As Good As HE
The rise of mass communication technology has enabled online distance-learning, such as massive open online courses (MOOCs). Despite many such courses being free and frequently lacking official "accreditation", a multitude of studies indicate that they are at least as effective at teaching as traditional courses (93-96). Furthermore, a nationally representative US study found that "students who take some of their early courses online or at a distance have a significantly better chance of attaining a community college credential than do their classroom only counterparts" (97).

Working From Home
Some critics of distance learning suggest that people cannot be relied upon to work from home. This however is contradicted both by the above studies and by others which find that working from home boosts productivity and increases worker satisfaction and retention (98-99). Many people work from home and this trend is increasing, despite those employees needing to support themselves and their businesses in competitive markets, unlike universities; with their captive clientele.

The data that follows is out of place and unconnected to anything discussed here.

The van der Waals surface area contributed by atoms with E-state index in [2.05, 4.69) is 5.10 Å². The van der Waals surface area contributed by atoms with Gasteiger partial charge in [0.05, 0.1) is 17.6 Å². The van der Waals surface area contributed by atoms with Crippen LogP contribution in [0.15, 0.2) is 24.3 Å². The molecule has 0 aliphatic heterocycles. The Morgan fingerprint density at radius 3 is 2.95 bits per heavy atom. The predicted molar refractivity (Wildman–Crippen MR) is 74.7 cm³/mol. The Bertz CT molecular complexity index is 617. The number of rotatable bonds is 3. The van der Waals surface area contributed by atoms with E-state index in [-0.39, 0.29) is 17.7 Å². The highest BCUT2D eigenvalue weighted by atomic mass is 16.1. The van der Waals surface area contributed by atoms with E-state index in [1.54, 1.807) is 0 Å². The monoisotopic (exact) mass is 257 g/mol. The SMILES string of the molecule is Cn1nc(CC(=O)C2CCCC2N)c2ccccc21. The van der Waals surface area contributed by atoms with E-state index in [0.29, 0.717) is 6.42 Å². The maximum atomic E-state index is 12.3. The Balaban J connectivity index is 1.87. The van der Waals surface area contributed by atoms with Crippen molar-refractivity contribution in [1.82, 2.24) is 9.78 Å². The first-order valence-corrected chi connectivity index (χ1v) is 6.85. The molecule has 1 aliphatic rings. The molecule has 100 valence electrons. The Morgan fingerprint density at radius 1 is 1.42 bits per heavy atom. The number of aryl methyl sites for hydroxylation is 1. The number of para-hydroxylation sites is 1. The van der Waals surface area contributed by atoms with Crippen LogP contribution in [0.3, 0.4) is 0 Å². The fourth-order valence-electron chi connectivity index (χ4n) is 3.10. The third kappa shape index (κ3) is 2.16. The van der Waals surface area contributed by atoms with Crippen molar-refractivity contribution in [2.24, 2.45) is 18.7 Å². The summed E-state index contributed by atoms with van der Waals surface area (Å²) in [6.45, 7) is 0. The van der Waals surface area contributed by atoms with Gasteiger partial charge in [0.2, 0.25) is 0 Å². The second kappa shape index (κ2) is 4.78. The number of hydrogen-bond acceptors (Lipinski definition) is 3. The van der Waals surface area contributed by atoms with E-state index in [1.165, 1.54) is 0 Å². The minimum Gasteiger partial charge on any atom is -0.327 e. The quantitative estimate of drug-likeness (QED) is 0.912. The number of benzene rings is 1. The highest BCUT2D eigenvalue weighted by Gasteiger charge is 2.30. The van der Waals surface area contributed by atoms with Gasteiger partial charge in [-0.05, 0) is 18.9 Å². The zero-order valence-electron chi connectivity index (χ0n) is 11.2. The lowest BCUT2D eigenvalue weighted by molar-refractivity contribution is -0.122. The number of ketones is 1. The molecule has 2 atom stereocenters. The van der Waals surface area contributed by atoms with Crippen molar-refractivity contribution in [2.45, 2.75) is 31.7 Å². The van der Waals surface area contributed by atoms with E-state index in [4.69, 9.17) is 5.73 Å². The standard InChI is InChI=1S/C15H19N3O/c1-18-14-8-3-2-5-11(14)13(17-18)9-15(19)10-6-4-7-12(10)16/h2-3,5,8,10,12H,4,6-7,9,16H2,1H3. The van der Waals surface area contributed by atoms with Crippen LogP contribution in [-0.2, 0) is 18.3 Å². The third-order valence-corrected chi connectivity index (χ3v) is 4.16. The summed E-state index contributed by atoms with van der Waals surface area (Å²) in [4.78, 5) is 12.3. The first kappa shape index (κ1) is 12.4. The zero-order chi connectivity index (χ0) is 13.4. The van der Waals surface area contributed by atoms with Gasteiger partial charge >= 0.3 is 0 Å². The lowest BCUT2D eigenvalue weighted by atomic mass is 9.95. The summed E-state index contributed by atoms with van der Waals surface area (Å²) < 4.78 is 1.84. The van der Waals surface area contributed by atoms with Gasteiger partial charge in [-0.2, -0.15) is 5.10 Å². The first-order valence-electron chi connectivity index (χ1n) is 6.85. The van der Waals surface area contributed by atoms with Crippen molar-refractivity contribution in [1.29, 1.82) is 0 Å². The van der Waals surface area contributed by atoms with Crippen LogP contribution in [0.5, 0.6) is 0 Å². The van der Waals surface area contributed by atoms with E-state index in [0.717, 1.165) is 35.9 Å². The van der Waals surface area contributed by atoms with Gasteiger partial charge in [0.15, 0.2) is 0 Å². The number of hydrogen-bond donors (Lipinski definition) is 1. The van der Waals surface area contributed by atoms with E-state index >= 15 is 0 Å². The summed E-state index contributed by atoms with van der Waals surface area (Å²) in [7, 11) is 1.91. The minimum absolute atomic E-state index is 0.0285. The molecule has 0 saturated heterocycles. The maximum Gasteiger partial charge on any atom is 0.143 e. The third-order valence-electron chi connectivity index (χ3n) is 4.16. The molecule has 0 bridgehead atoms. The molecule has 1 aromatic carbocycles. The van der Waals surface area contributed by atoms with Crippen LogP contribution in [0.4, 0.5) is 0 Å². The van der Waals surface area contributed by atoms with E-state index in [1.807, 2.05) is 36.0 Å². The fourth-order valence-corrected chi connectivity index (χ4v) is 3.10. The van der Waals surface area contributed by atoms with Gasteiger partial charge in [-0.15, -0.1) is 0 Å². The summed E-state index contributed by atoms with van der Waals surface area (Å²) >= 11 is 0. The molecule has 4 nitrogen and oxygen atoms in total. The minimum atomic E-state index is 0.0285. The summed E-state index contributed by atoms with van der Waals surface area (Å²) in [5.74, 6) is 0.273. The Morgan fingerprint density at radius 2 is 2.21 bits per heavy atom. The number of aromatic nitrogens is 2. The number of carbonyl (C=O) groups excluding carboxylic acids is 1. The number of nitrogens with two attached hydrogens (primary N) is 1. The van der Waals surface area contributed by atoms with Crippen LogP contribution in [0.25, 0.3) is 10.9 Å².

Online courses are whole orders of magnitude cheaper than traditional tertiary education, due to the elimination of needless duplication, as well as the costs of maintaining a campus. This not only negates the need for students to become heavily indebted but additionally enables almost universal education, delivered by the most accomplished teachers. Shai Reshef gave a TED talk, detailing some of the many benefits of his online courses for people around the world.


Apprenticeship Completion Rates
Efficiently run apprenticeships contemporaneously pay for themselves, with completion rates of minimal concern as trainees perform a combination of menial tasks, in addition to receiving valuable training, consolidating their knowledge of the basics, while contributing to the company's output. A trainee who drops out early has already "paid for their stay" and gained valuable work experience and an enhanced awareness of what job roles they are well suited to in the process.

Individuals would be naturally disincentivised from remaining perpetual apprentices by the low wages of these entry-level jobs. Both completion and uptake rates would likely be greatly elevated if apprenticeships ceased to be "perceived as being of lower-status compared to traditional post-secondary educational pathways" (100). Furthermore, the fact that "tighter regulatory frameworks are required to protect young people in apprenticeships from exploitative practices" could offer potential for professional bodies to finally serve a useful role, that genuinely benefits their subordinates (101).